An injury to an arm or hand seem commonplace. Hunting accidents, car crashes, slip and falls are a few examples of how arms and hands can become injured. Without question, the loss of the use of a hand or in arm may serve as the basis for a disability award. But what makes a person disabled? The loss of the use of the arm? The pain caused by the injury to the arm? Or is the fact that no employer would hire a person who has no real use of an arm?
This question was answered in the case of Odle v. Secretary of Health and Human Services, 788 F.2d 1158 (6th Cir. 1985). Joe Odle claimed he was entitled to disability benefits because he had arthritis in his left arm along with the serious tendon injury in that same arm (Joe had injured his left arm while lifting heavy boxes from a pallet to a tractor-trailer). When splinting did not relieve his pain, a doctor performed exploratory surgery, which revealed extensive problems with his left wrist. A series of treatments by the doctor left Joe with limited use of his left hand and arm due to severe pain. Joe testified that since the tractor accident he has experienced continuous pain in his left shoulder, arm, and hand, saying that his hand “tingles all the time.”
Joe was able to prove that he was incapable of performing his past relevant work as a truck driver. He also proved through a vocational psychologist that he was basically unemployable because he only had the function of one arm. However, there was another vocational expert who testified at the hearing and identified several specific jobs that Joe could perform with the use of only one arm. The expert said that the claimant could work as a clerk for a self-service station, self-parking lot, or drug store, or as an unarmed guard or doorkeeper.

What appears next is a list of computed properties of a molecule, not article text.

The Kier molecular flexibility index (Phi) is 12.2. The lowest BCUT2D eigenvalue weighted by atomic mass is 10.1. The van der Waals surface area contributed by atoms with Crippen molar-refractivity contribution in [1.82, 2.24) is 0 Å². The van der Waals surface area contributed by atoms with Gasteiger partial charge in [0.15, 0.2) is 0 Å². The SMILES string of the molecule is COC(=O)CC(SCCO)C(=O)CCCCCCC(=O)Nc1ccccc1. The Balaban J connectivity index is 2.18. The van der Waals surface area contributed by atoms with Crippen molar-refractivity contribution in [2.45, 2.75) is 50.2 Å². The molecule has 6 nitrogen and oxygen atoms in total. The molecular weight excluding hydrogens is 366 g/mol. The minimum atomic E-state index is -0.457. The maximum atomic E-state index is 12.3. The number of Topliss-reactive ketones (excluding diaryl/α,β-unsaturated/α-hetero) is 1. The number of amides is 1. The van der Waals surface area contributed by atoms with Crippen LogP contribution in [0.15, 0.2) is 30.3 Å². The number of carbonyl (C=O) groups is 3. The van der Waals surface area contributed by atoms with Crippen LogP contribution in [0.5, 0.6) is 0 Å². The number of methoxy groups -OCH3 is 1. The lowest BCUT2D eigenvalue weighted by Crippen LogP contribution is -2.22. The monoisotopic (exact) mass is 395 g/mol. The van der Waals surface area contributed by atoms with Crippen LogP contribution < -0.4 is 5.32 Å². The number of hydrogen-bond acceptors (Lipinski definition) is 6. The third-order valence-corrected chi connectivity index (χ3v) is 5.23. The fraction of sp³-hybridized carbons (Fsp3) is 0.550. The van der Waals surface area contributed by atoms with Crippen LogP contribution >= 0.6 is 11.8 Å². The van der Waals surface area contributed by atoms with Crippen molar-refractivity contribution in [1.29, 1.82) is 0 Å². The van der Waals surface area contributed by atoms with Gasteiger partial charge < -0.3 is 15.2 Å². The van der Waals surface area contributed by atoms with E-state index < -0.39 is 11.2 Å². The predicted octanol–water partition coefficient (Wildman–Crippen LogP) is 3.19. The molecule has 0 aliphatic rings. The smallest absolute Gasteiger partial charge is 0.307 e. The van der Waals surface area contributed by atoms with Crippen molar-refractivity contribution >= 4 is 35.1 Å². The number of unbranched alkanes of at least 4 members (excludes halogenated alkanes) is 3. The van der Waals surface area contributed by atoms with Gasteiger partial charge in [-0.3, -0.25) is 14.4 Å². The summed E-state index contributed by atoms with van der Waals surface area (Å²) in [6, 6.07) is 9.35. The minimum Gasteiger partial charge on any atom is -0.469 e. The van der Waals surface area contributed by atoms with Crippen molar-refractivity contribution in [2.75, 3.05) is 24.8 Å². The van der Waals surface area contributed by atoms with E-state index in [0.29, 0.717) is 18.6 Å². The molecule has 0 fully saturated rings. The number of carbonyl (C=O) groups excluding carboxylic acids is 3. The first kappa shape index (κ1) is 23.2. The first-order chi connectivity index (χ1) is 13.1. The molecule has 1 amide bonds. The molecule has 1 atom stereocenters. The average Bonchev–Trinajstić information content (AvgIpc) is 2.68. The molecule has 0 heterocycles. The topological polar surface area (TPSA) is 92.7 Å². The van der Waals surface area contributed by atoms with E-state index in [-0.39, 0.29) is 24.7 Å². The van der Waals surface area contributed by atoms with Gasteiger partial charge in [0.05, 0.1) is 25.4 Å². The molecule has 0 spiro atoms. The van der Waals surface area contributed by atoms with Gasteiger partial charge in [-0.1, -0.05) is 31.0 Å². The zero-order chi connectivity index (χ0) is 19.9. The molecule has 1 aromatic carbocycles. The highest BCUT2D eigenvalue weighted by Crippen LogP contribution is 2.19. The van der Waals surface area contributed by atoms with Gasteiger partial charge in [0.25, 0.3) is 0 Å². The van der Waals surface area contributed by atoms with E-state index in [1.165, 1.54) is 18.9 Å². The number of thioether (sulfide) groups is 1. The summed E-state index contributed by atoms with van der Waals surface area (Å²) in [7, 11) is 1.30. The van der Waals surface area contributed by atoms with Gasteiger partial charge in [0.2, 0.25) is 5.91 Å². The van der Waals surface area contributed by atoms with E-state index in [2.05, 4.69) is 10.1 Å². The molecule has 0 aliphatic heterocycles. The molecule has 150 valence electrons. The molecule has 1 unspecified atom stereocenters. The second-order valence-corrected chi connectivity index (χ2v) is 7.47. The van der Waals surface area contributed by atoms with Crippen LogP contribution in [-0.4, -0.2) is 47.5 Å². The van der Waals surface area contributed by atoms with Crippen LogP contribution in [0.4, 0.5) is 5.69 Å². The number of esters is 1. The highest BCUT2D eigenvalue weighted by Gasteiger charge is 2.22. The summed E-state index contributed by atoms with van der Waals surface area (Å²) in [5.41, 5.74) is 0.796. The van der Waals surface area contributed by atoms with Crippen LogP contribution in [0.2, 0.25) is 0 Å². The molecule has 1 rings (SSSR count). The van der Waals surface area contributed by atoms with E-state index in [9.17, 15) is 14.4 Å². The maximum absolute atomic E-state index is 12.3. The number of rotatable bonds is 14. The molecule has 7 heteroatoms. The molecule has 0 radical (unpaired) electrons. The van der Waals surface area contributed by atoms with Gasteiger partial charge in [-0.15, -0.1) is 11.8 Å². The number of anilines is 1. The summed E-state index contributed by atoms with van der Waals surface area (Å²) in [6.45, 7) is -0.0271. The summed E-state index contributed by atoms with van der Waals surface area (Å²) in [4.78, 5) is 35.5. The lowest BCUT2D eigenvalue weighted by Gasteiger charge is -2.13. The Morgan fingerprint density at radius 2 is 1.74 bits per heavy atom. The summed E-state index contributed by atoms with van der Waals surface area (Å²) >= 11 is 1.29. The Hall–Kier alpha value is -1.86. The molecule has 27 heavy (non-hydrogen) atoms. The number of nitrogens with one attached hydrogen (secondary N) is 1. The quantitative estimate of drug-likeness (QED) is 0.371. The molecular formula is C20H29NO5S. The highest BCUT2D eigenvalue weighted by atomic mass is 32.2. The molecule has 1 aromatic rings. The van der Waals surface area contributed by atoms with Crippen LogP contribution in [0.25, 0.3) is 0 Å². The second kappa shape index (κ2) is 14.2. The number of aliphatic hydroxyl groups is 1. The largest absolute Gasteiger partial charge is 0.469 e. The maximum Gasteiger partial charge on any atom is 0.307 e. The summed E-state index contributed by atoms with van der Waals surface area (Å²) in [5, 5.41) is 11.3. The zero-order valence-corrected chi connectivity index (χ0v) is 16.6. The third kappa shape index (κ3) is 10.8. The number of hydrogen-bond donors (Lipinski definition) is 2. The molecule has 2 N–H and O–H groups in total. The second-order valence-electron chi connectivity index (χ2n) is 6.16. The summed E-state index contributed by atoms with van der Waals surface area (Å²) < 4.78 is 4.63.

The ALJ decided that the proper framework within which to decide Joe’s case was not whether Joe was “employable” but rather considering Joe’s residual functional capacity and his age, education and past work experience, Joe can perform any other jobs that exist in significant numbers in the national economy. The point here is that there is a difference between “employability” and the ability to do work. The Social Security Disability program focuses on the ability to do work and not whether someone is employable. Social Security Ruling 87-11c adopted this concept.